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Chemical in plastic baby bottles poses risks

18 Apr
Chemical in plastic baby bottles poses risks

Bottle_2NOW THEY TELL US
By Julie Deardorff

Three years ago, like millions of new mothers, I used shatterproof Avent polycarbonate baby bottles.

At the time, it never dawned on me that baby bottles, of all things, would leach a chemical called bisphenol A (BPA) into the breast milk. I never suspected that when my day care provider heated the bottle and accidentally melted the top, that even more BPA would be released.

And I never dreamed the federal government would find that exposure to this chemical poses a health risk, especially to fetuses, infants and children.

But that was the disturbing conclusion of a draft report released today by the National Toxicology Program, which said the ubiquitous chemical used to make plastic may be linked to breast cancer, prostate cancer and early puberty in girls.

There is "some concern for neural and behavioral effects in fetuses, infants and children at current human exposures," the NTP concluded.

It’s the first time the federal government has raised concerns about BPA, which is found in everything from shatterproof baby bottles, sports water bottles and dental sealants. BPA is also found in the linings of some cans of baby formula, so formula fed babies are at risk for double exposure.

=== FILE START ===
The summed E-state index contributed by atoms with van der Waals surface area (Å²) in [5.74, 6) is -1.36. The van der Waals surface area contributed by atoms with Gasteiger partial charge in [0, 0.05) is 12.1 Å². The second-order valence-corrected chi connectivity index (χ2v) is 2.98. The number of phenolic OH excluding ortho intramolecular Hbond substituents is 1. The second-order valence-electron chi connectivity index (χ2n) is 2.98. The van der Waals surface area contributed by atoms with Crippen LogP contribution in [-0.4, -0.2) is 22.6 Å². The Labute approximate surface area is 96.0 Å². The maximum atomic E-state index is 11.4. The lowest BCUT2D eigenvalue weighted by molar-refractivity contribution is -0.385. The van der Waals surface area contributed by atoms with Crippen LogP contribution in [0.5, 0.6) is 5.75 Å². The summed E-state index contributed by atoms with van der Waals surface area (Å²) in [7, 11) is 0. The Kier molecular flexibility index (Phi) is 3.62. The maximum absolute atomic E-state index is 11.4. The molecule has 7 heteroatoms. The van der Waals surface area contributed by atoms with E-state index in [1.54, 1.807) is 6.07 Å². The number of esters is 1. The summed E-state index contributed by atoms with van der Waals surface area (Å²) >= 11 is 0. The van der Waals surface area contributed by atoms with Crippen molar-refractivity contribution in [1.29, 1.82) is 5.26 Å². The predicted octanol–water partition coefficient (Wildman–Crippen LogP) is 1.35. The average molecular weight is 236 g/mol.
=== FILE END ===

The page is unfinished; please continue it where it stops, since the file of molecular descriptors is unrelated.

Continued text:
So what am I supposed to do now?

Even the most renowned BPA researchers don’t know what to tell me. "Try not to worry," said Fred vom Saal, who has been sounding the alarm about the dangers of BPA for years.

That’s hardly comforting. The reality is that for my son, it’s too late; I can’t undo any potential damage. But if you’re an expectant mom or the parent of an infant, you do have some options, because retailers and manufacturers are beginning to respond to emerging science.

For starters, USE GLASS BABY BOTTLES or find brands labeled BPA-free. I used Evenflow glass bottles with my second son, even though people called me paranoid.

Secondly, shop at ENLIGHTENED RETAILERS. Canada’s largest outdoor goods retailer Mountain Equipment Co-op and Patagonia have already pulled food and drink containers containing the chemical from the shelves. Lululemon announced it won’t sell hard plastic water bottles containing BPA.

Cb_s08_fixedcaplime_751_2 And finally, CHECK PRODUCT LINES. CamelBak (left) has transitioned their complete line of re-usable water bottles to a new No. 7 plastic material that is 100 percent BPA-free. (No. 7 usually means polycarbonate). The change-over will be complete by the end of the month, according to a news release.

And Nalgene offers six BPA-free bottles, four of which have been in the Nalgene family of products for decades. Like CamelBak’s products, The Everyday bottle line is made from Eastman Tritan copolyester plastic and includes OTG ("On the Go"), the iconic 32-ounce Wide Mouth, and the Grip-N-Gulp sippy cup.

Read the New York Times article "Canada Likely to Label Plastic Ingredient "Toxic."

Here’s more on bisphenol A.

Read Gina Solomon’s blog, Switchboard. Solomon is a senior scientist with Natural Resources Defense Council.

There’s also an excellent article on plastics and BPA in the May issue of Discover by Jill Neimark, but I don’t have the link yet.

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Posted by on April 18, 2008 in Health and wellness

 

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